Private Mineral Extraction on Public Lands
Berry Energy began consulting with the Forest Service on plans to frack a conventional gas well on the Fernow Experimental Forest (part of the Monongahela National Forest run by the Northeast Research Center) in West Virginia in 2008. The company owns the minerals beneath the federal lands.
U.S. Forest Service scientists at the Fernow in Parsons tried in vain to prevent the gas drilling and pipeline project that threatened an underground cave system that shelters endangered bats, created toxic runoff, and damaged long-term forest ecology research plots -- according to agency records released by Public Employees for Environmental Responsibility (PEER). Forest Service leaders rebuffed its specialists’ efforts to moderate project impacts on the Monongahela National Forest in West Virginia and even blocked attempts to obtain advice from agency lawyers. Flow back water from the drilling was land applied to the forest where it killed trees and shrubs.
On September 4, 2009, with last year's drill pit sites still oozing toxic water into the Fernow Experimental Forest, the US Forest Service approved a second request to do deeper drilling on the same site. Under the Forest Service-approved permit, the same toxic drilling fluids was injected again next to an endangered bat cave -- with the same "land application" of drilling pit fluids.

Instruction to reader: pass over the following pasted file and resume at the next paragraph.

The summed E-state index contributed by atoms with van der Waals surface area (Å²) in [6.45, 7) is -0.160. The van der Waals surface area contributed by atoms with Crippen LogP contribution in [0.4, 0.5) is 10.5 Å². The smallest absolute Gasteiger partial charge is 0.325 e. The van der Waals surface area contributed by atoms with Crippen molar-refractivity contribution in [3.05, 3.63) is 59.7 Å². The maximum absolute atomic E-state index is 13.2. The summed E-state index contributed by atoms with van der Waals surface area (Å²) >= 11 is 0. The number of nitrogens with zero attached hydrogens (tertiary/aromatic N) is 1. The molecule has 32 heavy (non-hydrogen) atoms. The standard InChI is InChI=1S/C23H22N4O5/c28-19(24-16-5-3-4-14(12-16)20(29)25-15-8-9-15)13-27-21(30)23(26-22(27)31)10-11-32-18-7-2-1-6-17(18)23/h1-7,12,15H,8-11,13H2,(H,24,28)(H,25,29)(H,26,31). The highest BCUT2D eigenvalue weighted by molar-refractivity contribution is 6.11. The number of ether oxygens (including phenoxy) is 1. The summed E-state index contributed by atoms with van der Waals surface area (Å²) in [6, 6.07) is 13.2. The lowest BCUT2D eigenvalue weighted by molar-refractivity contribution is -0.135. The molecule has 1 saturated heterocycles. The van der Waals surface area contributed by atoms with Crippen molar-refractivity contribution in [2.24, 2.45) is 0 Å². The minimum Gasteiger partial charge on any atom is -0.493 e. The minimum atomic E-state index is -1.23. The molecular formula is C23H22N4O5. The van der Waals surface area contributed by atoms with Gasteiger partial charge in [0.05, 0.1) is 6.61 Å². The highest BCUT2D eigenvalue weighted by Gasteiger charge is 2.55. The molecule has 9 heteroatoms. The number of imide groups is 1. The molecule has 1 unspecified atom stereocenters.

PEER asked the Department of Agriculture’s Inspector General to review what occurred during 2008 on the Fernow Experimental Forest, which include: Decisions to evade Endangered Species Act consultation rules despite reports that the drilling may be harming Big Springs Cave, one of the largest winter hibernacula of the endangered Indiana bat on public land; Refusal to address ponds of toxic drill pit fluids that threaten wildlife and killed vegetation; Blocking requests for guidance from the agency Office of General Counsel to sort through complex resource issues instead of acceding to each industry request, no matter how damaging. See additional documents from objecting scientists, photos and a report from the Forest Service. More at peer.org or http://www.peer.org/news/news-releases/2009/03/11/gas-drilling-divides-another-national-forest/